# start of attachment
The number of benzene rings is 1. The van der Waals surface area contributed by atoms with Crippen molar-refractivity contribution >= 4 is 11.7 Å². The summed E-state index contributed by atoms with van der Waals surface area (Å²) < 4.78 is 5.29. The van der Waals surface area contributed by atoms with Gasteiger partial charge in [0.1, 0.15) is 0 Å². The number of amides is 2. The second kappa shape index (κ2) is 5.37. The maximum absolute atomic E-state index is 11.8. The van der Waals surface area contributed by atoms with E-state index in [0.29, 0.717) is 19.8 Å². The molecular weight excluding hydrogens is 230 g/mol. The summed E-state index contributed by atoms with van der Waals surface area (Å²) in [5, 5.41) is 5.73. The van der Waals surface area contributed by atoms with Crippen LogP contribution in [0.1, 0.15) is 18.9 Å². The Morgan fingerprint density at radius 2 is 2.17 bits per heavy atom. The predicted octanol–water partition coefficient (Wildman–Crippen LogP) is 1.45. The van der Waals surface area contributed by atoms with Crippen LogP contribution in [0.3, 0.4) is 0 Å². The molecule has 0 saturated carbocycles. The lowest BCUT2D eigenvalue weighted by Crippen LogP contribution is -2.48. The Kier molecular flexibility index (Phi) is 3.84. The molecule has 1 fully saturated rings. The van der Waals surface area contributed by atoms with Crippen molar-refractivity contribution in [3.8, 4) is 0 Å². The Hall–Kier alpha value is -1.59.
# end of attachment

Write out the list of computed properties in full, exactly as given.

The number of benzene rings is 1. The van der Waals surface area contributed by atoms with Crippen molar-refractivity contribution >= 4 is 11.7 Å². The summed E-state index contributed by atoms with van der Waals surface area (Å²) < 4.78 is 5.29. The van der Waals surface area contributed by atoms with Gasteiger partial charge in [0.1, 0.15) is 0 Å². The number of amides is 2. The second kappa shape index (κ2) is 5.37. The maximum absolute atomic E-state index is 11.8. The van der Waals surface area contributed by atoms with E-state index in [0.29, 0.717) is 19.8 Å². The molecular weight excluding hydrogens is 230 g/mol. The summed E-state index contributed by atoms with van der Waals surface area (Å²) in [5, 5.41) is 5.73. The van der Waals surface area contributed by atoms with Crippen LogP contribution in [0.1, 0.15) is 18.9 Å². The Morgan fingerprint density at radius 2 is 2.17 bits per heavy atom. The predicted octanol–water partition coefficient (Wildman–Crippen LogP) is 1.45. The van der Waals surface area contributed by atoms with Crippen LogP contribution in [0.3, 0.4) is 0 Å². The molecule has 0 saturated carbocycles. The lowest BCUT2D eigenvalue weighted by Crippen LogP contribution is -2.48. The Kier molecular flexibility index (Phi) is 3.84. The molecule has 1 fully saturated rings. The van der Waals surface area contributed by atoms with Crippen molar-refractivity contribution in [3.8, 4) is 0 Å². The Hall–Kier alpha value is -1.59.